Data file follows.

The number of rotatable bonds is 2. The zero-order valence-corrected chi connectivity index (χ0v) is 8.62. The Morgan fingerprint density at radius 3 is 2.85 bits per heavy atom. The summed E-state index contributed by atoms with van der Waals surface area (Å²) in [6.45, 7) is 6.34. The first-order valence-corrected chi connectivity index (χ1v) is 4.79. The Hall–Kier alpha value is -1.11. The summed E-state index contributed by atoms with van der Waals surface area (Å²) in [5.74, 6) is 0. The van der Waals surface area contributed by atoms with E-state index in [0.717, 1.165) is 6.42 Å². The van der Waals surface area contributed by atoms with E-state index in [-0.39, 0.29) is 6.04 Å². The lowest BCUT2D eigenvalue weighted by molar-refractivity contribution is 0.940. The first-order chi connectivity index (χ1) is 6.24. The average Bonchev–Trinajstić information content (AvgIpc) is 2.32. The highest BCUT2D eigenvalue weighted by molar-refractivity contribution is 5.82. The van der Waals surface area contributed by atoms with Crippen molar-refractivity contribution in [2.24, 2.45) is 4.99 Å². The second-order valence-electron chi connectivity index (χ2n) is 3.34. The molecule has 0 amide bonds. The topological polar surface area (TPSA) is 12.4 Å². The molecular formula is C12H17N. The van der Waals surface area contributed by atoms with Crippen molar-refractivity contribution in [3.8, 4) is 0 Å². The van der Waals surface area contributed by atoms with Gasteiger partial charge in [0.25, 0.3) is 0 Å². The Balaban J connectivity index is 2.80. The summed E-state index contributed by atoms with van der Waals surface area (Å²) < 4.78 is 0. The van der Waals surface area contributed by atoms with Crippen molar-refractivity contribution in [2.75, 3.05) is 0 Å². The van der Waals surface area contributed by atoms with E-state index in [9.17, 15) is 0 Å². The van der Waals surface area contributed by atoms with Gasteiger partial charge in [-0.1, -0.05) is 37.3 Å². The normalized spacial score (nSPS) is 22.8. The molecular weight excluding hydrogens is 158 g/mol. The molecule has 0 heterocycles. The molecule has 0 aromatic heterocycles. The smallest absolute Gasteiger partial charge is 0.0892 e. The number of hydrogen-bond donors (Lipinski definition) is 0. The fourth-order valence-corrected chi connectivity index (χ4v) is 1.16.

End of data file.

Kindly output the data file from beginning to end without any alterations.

The number of rotatable bonds is 2. The zero-order valence-corrected chi connectivity index (χ0v) is 8.62. The Morgan fingerprint density at radius 3 is 2.85 bits per heavy atom. The summed E-state index contributed by atoms with van der Waals surface area (Å²) in [6.45, 7) is 6.34. The first-order valence-corrected chi connectivity index (χ1v) is 4.79. The Hall–Kier alpha value is -1.11. The summed E-state index contributed by atoms with van der Waals surface area (Å²) in [5.74, 6) is 0. The van der Waals surface area contributed by atoms with E-state index in [0.717, 1.165) is 6.42 Å². The van der Waals surface area contributed by atoms with E-state index in [-0.39, 0.29) is 6.04 Å². The lowest BCUT2D eigenvalue weighted by molar-refractivity contribution is 0.940. The first-order chi connectivity index (χ1) is 6.24. The average Bonchev–Trinajstić information content (AvgIpc) is 2.32. The highest BCUT2D eigenvalue weighted by molar-refractivity contribution is 5.82. The van der Waals surface area contributed by atoms with Crippen molar-refractivity contribution in [2.24, 2.45) is 4.99 Å². The second-order valence-electron chi connectivity index (χ2n) is 3.34. The molecule has 0 amide bonds. The topological polar surface area (TPSA) is 12.4 Å². The molecular formula is C12H17N. The van der Waals surface area contributed by atoms with Crippen molar-refractivity contribution in [3.8, 4) is 0 Å². The van der Waals surface area contributed by atoms with Gasteiger partial charge in [0.25, 0.3) is 0 Å². The Balaban J connectivity index is 2.80. The summed E-state index contributed by atoms with van der Waals surface area (Å²) < 4.78 is 0. The van der Waals surface area contributed by atoms with Crippen molar-refractivity contribution in [2.75, 3.05) is 0 Å². The van der Waals surface area contributed by atoms with E-state index in [9.17, 15) is 0 Å². The van der Waals surface area contributed by atoms with Gasteiger partial charge in [-0.1, -0.05) is 37.3 Å². The normalized spacial score (nSPS) is 22.8. The molecular weight excluding hydrogens is 158 g/mol. The molecule has 0 heterocycles. The molecule has 0 aromatic heterocycles. The smallest absolute Gasteiger partial charge is 0.0892 e. The number of hydrogen-bond donors (Lipinski definition) is 0. The fourth-order valence-corrected chi connectivity index (χ4v) is 1.16.